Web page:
Jim Knopik is shown on his farm in Belgrade, Nebraska. It has been the site of frequent educational tours. | Photo by Wyatt Fraas

Re-posted with permission from the Center for Rural Affairs

Guest writer Martin Kleinschmit was a participating farmer in our pioneering Small Farm Energy Project in 1976. He also worked for the Center for years in our beginning farmer and sustainable agriculture programs. Jim Knopik is a board member of the Center for Rural Affairs.

Solar energy was the main topic of interest on May 16 at Jim Knopik’s farm near Belgrade, Neb. More than 20 visitors watched the electric meter change speed when the sun came from behind the clouds on the partly-cloudy day. Jim noted, “My meter actually runs backwards on days when the sun is fully exposed and my usage is low.”

This 15,000 watt, ground-mount installation is the product of materials from MarLin Wind & Solar LLC and Knopik Engineering. The five 10’ x 22’ custom-built frames are unique because they can be tilted to match the seasonal angle of the sun, which increases efficiency by 15%. The newest frame version, built by Nick Cook and Jim Knopik, is a 9,000 watt unit at the Helen and Art Tanderup farm near Neligh, Neb.

The energy capture process is straight forward. A 10,000 watt system in central Nebraska will offset about $100/month using Nebraska’s net metering program. Customers use the energy as it is generated and receive a one-to-one credit for any excess power transferred to the grid. For safety and electrical quality issues, grid power is needed before solar power can be transferred to your system. So don’t expect solar panels to provide power when the grid is down.

A typical 10 KW system contains 40 solar panels (40” x 66”). Unlike wind turbines, solar systems are virtually maintenance-free since there are no moving parts. Most panels and inverters carry a 25-year production warranty. Many products lose value as they age, but solar units will gain value if energy prices increase.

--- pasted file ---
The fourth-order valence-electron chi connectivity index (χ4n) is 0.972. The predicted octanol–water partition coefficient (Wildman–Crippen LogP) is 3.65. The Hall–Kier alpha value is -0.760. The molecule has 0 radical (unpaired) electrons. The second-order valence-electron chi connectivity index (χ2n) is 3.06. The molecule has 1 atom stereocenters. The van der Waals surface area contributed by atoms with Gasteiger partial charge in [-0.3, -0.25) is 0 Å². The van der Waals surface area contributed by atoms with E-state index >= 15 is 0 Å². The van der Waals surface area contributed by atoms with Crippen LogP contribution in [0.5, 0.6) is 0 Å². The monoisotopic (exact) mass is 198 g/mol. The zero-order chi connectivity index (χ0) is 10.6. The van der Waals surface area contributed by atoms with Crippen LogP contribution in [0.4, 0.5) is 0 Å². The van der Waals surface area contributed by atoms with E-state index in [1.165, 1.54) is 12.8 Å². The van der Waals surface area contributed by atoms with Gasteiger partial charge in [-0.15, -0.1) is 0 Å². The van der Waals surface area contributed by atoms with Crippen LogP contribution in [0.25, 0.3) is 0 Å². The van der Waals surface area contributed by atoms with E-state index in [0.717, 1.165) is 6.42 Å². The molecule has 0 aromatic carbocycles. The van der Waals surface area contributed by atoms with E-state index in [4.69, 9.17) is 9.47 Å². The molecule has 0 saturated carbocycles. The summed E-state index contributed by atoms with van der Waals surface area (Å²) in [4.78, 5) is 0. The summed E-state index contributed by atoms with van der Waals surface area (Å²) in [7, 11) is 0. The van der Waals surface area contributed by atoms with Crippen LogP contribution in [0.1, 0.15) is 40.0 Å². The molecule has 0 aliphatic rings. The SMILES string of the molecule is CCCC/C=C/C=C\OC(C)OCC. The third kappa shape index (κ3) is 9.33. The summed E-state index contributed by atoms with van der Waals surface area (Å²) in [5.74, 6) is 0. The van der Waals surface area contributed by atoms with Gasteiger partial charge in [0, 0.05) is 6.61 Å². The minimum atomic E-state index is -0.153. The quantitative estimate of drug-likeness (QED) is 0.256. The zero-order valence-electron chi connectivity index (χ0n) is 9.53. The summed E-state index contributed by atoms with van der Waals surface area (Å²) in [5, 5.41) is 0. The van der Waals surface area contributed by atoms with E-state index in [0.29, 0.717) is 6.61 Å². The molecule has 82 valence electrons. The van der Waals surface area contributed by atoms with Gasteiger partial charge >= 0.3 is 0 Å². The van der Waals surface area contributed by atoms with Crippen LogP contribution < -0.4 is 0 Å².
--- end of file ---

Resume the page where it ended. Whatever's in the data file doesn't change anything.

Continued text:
Hail threat was a reoccurring topic on Saturday. Most solar panels are designed to withstand 1-inch hail with a direct hit at 50 mph. Jim Knopik said, “This system has already experienced at least two hail events with no damage.” Most insurance companies will cover hail damage just like coverage for other farm assets.

The installed cost of these adjustable ground-mounted units is the same as the average Nebraska roof-top installed price of $3.50/watt (down from $4.00 in 2012). One or more of the following grants and credits could be used to offset the cost of renewable energy systems:

  • USDA Rural Development 25% grant for farms and small rural businesses (contact Bill Sheppard, 402.371.5350, ext. 1004 for information).
  • Federal 30% tax credit for farms, businesses and residences.
  • Section 179 accelerated depreciation for farms and businesses.
  • Nebraska Energy Office 2.5% 10-year loan program (call 402.471.2867 for details).

For more information on the field day or solar installations, contact Jim Knopik at 308.550.0288, Nick Cook at 308.550.0845, or me, Martin Kleinschmit, at 402.254.7310 or 402.841.0446.